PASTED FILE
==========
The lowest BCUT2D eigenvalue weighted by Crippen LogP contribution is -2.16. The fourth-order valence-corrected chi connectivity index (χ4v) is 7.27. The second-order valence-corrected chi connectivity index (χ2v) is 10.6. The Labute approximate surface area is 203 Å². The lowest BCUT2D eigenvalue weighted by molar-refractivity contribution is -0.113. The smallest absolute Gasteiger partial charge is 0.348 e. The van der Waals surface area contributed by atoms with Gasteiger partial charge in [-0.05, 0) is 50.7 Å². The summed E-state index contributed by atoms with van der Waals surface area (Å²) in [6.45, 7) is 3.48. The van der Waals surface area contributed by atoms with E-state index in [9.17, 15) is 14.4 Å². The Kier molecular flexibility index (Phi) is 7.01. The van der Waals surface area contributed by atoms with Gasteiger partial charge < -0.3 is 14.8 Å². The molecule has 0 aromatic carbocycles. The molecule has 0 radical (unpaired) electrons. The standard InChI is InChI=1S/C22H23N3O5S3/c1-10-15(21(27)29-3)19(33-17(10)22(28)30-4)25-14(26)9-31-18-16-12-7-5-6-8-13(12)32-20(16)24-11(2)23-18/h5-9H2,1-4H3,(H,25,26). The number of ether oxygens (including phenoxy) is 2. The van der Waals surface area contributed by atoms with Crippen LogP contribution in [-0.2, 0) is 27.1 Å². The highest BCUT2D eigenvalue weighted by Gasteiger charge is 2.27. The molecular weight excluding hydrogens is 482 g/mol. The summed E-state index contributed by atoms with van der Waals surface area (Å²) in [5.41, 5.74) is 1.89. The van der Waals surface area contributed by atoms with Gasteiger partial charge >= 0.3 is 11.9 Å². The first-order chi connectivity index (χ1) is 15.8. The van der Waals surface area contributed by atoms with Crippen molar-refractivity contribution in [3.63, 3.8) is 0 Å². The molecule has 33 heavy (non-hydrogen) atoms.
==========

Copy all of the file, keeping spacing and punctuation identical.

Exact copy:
The lowest BCUT2D eigenvalue weighted by Crippen LogP contribution is -2.16. The fourth-order valence-corrected chi connectivity index (χ4v) is 7.27. The second-order valence-corrected chi connectivity index (χ2v) is 10.6. The Labute approximate surface area is 203 Å². The lowest BCUT2D eigenvalue weighted by molar-refractivity contribution is -0.113. The smallest absolute Gasteiger partial charge is 0.348 e. The van der Waals surface area contributed by atoms with Gasteiger partial charge in [-0.05, 0) is 50.7 Å². The summed E-state index contributed by atoms with van der Waals surface area (Å²) in [6.45, 7) is 3.48. The van der Waals surface area contributed by atoms with E-state index in [9.17, 15) is 14.4 Å². The Kier molecular flexibility index (Phi) is 7.01. The van der Waals surface area contributed by atoms with Gasteiger partial charge < -0.3 is 14.8 Å². The molecule has 0 aromatic carbocycles. The molecule has 0 radical (unpaired) electrons. The standard InChI is InChI=1S/C22H23N3O5S3/c1-10-15(21(27)29-3)19(33-17(10)22(28)30-4)25-14(26)9-31-18-16-12-7-5-6-8-13(12)32-20(16)24-11(2)23-18/h5-9H2,1-4H3,(H,25,26). The number of ether oxygens (including phenoxy) is 2. The van der Waals surface area contributed by atoms with Crippen LogP contribution in [-0.2, 0) is 27.1 Å². The highest BCUT2D eigenvalue weighted by Gasteiger charge is 2.27. The molecular weight excluding hydrogens is 482 g/mol. The summed E-state index contributed by atoms with van der Waals surface area (Å²) in [5.41, 5.74) is 1.89. The van der Waals surface area contributed by atoms with Gasteiger partial charge >= 0.3 is 11.9 Å². The first-order chi connectivity index (χ1) is 15.8. The van der Waals surface area contributed by atoms with Crippen molar-refractivity contribution in [3.63, 3.8) is 0 Å². The molecule has 33 heavy (non-hydrogen) atoms.